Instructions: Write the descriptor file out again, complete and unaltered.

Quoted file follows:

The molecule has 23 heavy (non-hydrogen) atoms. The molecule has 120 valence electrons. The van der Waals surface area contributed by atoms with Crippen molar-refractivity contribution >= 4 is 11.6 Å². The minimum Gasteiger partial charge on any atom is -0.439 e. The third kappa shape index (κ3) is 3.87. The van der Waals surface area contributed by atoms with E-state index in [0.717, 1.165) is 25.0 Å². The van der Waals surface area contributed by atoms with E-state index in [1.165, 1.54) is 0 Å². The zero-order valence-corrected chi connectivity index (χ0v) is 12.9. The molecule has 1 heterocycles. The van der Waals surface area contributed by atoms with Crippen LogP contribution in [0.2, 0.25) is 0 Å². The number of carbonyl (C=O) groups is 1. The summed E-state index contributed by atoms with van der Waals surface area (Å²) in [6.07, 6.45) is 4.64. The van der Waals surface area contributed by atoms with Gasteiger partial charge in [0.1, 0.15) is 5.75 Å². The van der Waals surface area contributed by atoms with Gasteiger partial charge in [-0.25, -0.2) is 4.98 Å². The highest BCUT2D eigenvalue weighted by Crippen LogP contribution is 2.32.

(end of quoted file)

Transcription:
The molecule has 23 heavy (non-hydrogen) atoms. The molecule has 120 valence electrons. The van der Waals surface area contributed by atoms with Crippen molar-refractivity contribution >= 4 is 11.6 Å². The minimum Gasteiger partial charge on any atom is -0.439 e. The third kappa shape index (κ3) is 3.87. The van der Waals surface area contributed by atoms with E-state index in [0.717, 1.165) is 25.0 Å². The van der Waals surface area contributed by atoms with E-state index in [1.165, 1.54) is 0 Å². The zero-order valence-corrected chi connectivity index (χ0v) is 12.9. The molecule has 1 heterocycles. The van der Waals surface area contributed by atoms with Crippen LogP contribution in [0.2, 0.25) is 0 Å². The number of carbonyl (C=O) groups is 1. The summed E-state index contributed by atoms with van der Waals surface area (Å²) in [6.07, 6.45) is 4.64. The van der Waals surface area contributed by atoms with Gasteiger partial charge in [0.1, 0.15) is 5.75 Å². The van der Waals surface area contributed by atoms with Gasteiger partial charge in [-0.25, -0.2) is 4.98 Å². The highest BCUT2D eigenvalue weighted by Crippen LogP contribution is 2.32.